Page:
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Alabama is now the 37th state to legalize medical marijuana, after Gov. Kay Ivey signed the bill Monday.

The bill, Senate Bill 46, sets up a system to regulate medical marijuana from the cultivation of the plants, to processing and testing the products, to selling them in dispensaries.

Under the legislation, patients would have to be diagnosed with one of about 20 conditions, including autism, cancer, HIV/AIDS, anxiety, depression, sleep disorders, post-traumatic stress disorder and intractable pain, among others.

The bill also prohibits raw cannabis, smoking, vaping and candy or baked good products. Patients would instead be allowed to purchase capsules, lozenges, oils, suppositories and topical patches.

Doctors will be able to recommend medical cannabis for patients who will receive medical cannabis cards to buy tablets, capsules, gel cubes and other forms of medical cannabis products.

State Senator Melson, an anesthesiologist and medical researcher, first offered the bill in 2019. That led to establishment of an 18 member Medical Cannabis Study Commission that held public hearings and recommended the legislation.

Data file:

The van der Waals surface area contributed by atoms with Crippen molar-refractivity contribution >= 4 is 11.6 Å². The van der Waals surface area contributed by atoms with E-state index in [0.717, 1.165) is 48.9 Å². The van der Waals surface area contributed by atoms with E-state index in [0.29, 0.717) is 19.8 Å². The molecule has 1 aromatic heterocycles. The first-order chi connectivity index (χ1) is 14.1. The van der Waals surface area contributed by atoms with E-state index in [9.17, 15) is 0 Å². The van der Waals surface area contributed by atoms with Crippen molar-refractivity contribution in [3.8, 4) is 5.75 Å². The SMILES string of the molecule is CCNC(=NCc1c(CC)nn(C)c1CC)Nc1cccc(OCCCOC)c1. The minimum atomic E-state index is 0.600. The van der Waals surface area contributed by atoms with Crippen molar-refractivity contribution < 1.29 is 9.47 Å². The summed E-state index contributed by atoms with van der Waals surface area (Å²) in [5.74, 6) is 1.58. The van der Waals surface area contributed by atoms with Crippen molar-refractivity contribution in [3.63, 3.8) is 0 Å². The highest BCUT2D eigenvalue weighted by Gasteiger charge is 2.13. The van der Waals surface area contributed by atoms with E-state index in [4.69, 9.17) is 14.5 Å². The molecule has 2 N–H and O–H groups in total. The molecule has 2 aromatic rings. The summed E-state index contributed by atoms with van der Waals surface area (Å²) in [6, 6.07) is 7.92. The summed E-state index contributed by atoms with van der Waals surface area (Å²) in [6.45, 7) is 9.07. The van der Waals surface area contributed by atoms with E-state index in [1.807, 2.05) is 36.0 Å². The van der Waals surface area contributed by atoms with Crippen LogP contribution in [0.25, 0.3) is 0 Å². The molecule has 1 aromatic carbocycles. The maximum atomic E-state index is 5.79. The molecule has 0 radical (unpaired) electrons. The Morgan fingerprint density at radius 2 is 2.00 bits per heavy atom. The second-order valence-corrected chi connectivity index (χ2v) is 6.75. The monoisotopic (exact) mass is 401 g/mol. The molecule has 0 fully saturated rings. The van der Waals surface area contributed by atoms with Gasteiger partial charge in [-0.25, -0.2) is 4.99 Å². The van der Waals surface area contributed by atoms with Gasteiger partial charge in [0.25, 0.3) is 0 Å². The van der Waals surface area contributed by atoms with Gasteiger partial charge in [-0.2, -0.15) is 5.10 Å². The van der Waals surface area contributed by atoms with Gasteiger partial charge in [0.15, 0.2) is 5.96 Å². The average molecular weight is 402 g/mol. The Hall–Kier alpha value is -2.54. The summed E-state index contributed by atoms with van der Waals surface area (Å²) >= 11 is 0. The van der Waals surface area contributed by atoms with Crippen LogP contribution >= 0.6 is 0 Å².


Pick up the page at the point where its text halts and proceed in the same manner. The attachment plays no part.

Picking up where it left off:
Based on the presentations and discussions, the Study Commission found that, although some medical study results are inconclusive and some results are mixed, there is strong scientific evidence that both hemp and marijuana contain compounds that provide significant relief for symptoms of certain specified medical conditions.

There was some dissent on the commission. Twelve of the 18 members voted in favor of recommending medical marijuana. Three voted against it and three abstained.

Officials have said it will be more than a year before medical marijuana products are available in Alabama. It will be a fully intrastate system. The new law creates the Alabama Medical Cannabis Commission, which will issue licenses to cultivators, processors, transporters, testing laboratories, and dispensaries.

The Alabama Department of Agriculture and Industries will regulate the cultivators.

The bill says the commission must set up the rules to implement the program and allow people to begin applying for licenses by Sept. 1, 2022.